WaPo: China starts building more than 100 silos for ICBMs, analysts say

The Washington Post reported Wednesday (June 30) that China has begun building what independent experts say are more than 100 silos for intercontinental ballistic missiles in the desert region near Yumen in northwestern Gansu province, a massive build that could signal that Beijing is significantly expanding its nuclear capabilities.

The Washington Post reports that commercial satellite images obtained by researchers at the James Martin Center for Nonproliferation Studies in Monterey, California, show that work is underway at dozens of sites in an arid area covering hundreds of square miles in China’s Gansu province. The 119 nearly identical construction sites have features similar to those seen at existing nuclear-tipped ballistic missile launch facilities in China.

The more than 100 new missile silos, when completed, will represent a historic shift in China’s nuclear arsenal. China is believed to possess a much smaller number of nuclear weapons relative to the U.S. and Russia, believed to be between two hundred and three hundred or so. The actual number of the new missiles is not known, but could be much smaller, the report noted. China has deployed decoy silos in the past.

Jeffrey Lewis, director of the East Asia Nonproliferation Program at the James Martin Center for Nonproliferation Studies, was quoted in the Washington Post as saying that such large-scale construction suggests a major effort by China to bolster the credibility of its nuclear deterrent. The center is part of the Middlebury Institute, a school of international studies at the University of Minden. Lewis and his colleague Decker Eveleth discovered the construction sites after weeks of studying the commercial satellite images. He described the scale of the project as “unbelievable.

The reported silo construction project could provide China with another means of hiding its most powerful weapon.

The Washington Post said Lewis believes the silos could be designed for the Dongfeng-41 intercontinental ballistic missile, which can carry multiple warheads and is capable of reaching targets as far as 9,300 miles away, potentially putting the continental United States within its range. Major excavation work on the site began earlier this year, Lewis said, although preparations may have been underway for months.

The Washington Post said it sent e-mails and faxes seeking comment to the Chinese Foreign Ministry and the Chinese Embassy in Washington, but received no response. White House and Defense Department officials also did not respond to inquiries about the reported silo construction project.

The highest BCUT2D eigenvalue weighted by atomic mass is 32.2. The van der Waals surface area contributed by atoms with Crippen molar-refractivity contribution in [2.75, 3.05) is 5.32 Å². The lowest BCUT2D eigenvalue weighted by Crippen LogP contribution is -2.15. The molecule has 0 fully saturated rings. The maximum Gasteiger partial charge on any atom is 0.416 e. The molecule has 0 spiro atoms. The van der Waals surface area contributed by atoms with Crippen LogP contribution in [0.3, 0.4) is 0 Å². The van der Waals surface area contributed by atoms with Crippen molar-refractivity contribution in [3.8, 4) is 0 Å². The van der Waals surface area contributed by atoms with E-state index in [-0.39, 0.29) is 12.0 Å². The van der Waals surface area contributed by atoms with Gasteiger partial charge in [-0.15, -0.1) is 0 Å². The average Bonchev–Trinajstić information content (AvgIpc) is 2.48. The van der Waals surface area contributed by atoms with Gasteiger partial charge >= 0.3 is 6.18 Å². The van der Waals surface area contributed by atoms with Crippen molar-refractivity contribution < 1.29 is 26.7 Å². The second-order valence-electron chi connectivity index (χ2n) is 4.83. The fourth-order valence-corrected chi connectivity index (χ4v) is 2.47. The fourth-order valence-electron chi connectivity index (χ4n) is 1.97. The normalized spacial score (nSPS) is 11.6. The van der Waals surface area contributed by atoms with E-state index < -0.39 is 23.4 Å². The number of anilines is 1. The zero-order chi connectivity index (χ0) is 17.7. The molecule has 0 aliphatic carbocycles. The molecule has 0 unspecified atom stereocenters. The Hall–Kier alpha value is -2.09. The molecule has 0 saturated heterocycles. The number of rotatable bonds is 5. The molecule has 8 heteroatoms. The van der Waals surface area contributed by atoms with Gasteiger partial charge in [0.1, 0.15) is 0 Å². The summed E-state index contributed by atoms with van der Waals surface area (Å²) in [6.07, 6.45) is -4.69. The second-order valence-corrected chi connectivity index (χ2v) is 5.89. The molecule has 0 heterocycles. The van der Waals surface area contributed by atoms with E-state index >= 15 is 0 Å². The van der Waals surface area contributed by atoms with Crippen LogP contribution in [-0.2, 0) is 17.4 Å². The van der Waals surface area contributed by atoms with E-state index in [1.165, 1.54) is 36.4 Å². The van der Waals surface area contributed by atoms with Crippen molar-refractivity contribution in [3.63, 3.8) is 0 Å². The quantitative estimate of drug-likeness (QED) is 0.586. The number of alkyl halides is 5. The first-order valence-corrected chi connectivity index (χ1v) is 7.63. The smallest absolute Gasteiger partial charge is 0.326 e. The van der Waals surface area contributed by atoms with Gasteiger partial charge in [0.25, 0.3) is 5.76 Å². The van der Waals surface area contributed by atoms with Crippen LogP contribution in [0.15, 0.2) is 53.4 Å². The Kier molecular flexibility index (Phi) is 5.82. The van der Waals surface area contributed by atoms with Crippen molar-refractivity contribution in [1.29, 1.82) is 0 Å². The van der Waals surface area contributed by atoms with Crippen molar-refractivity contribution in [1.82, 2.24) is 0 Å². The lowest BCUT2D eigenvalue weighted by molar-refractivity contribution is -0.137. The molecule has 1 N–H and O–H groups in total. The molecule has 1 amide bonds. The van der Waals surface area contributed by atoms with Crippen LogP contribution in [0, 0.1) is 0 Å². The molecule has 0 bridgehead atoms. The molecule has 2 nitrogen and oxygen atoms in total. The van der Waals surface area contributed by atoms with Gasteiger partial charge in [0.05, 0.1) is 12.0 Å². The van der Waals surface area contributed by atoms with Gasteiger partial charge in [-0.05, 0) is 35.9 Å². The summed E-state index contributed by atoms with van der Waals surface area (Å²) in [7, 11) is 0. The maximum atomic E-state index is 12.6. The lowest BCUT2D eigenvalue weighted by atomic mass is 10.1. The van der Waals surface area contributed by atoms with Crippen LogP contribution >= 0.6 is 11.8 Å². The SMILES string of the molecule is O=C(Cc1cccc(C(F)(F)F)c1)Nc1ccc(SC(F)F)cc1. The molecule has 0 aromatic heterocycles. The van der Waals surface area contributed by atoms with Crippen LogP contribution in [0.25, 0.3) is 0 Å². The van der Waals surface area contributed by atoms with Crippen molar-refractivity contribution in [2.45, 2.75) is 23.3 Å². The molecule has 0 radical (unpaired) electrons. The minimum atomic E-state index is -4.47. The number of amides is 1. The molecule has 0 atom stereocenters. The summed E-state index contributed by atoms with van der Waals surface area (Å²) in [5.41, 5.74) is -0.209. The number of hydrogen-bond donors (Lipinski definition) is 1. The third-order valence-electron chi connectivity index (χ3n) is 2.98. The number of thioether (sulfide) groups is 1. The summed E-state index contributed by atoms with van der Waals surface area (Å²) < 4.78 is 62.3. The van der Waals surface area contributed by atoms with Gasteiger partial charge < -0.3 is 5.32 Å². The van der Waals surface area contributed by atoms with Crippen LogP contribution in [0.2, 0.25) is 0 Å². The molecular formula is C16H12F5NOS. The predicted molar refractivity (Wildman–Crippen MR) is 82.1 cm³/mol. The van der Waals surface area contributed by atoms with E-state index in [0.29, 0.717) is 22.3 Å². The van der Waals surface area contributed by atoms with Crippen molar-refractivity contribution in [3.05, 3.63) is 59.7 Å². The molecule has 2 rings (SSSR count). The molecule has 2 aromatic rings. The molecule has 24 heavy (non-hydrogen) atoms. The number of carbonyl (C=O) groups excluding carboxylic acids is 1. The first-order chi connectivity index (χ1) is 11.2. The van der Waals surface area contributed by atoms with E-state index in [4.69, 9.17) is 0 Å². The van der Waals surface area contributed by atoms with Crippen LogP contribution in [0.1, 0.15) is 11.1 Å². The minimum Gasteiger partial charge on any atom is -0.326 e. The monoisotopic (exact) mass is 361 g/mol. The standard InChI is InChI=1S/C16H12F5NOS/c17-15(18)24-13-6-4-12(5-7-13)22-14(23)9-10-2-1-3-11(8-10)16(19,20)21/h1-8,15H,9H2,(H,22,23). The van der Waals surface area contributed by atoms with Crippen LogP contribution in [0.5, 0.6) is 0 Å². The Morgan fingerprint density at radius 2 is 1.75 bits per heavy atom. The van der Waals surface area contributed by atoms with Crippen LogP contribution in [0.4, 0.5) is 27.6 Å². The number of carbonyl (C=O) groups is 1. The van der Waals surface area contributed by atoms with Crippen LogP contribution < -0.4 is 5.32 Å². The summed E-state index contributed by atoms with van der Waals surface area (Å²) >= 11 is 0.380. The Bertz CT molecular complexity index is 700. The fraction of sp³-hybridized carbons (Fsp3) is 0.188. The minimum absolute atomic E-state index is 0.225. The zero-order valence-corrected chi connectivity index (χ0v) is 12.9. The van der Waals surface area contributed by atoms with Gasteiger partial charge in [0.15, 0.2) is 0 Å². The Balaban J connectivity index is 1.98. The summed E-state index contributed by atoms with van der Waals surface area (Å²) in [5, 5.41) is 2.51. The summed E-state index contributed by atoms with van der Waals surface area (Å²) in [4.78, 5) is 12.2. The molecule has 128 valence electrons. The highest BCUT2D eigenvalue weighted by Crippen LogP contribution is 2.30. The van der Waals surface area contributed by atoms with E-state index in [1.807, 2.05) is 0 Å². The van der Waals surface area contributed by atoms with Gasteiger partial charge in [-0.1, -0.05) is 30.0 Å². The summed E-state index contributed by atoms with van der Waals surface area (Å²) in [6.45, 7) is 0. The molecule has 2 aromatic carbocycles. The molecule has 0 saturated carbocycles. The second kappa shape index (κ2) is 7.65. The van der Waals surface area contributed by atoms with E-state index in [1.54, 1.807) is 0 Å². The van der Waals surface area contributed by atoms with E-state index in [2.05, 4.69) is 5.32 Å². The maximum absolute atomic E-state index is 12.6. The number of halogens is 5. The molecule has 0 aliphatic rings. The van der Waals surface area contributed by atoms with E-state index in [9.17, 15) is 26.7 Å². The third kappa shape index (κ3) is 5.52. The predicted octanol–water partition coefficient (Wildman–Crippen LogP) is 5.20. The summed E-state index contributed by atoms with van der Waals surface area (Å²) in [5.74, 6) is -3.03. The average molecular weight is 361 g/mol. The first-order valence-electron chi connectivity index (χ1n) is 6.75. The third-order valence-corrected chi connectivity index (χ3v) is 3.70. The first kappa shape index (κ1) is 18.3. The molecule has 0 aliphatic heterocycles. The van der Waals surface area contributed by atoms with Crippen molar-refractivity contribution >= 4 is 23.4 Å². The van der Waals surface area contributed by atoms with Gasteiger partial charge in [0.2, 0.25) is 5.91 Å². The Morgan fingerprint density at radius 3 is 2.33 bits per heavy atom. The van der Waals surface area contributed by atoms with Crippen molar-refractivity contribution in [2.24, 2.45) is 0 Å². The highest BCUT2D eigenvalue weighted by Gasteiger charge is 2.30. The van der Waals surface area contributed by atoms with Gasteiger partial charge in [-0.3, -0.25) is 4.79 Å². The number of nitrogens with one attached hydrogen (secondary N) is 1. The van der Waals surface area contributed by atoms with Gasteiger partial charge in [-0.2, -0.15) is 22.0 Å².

A Pentagon assessment of China’s military power last September concluded that China’s stockpile of nuclear warheads is expected to at least double over the next decade as it expands and modernizes its nuclear forces.

That Pentagon report said the number of Chinese nuclear warheads was then estimated to be slightly more than 200, including those that could be mounted on ballistic missiles capable of reaching the United States. The current estimate by the Federation of American Scientists (FAS), a civil society organization, is that China has a total of 320 nuclear warheads.

The U.S. nuclear arsenal is estimated to have 3,800 warheads in active service, far exceeding China’s nuclear arsenal. The United States has a “trinity” of nuclear strike capabilities, with submarines and aircraft capable of conducting nuclear strikes, as well as land-based intercontinental ballistic missiles.

China lacks the ability to deliver nuclear weapons from the air, but a Pentagon report last year said the People’s Liberation Army publicly disclosed in late 2019 that the Bo-6N was China’s first nuclear warfare bomber with aerial refueling capability.

According to the Pentagon report, the Chinese Navy has built 12 nuclear submarines over the past 15 years, six of which provide China with a “credible sea-based nuclear deterrent. By mid-2020, China is likely to build a new nuclear attack missile submarine that, if equipped with a ground cruise missile, could potentially provide the Chinese military with a covert ground attack capability option.

Earlier this month, Republican leaders of the House Armed Services, Foreign Affairs and Intelligence committees sent a letter to President Biden urging him to develop a “comprehensive cross-sector strategy” to stop China’s nuclear expansion. They warned that failure to act on the matter could lead to China achieving “a degree of nuclear parity” with the United States by 2030. The Republican lawmakers called on the Biden administration to bring China into meaningful bilateral or trilateral U.S.-Russia-China arms control talks.

The Trump administration has urged China to join the U.S.-Russia nuclear arms control talks, but the Chinese government has refused to participate. After President Biden took office, the United States and Russia agreed to a five-year extension of the New Strategic Arms Reduction Treaty between the two countries.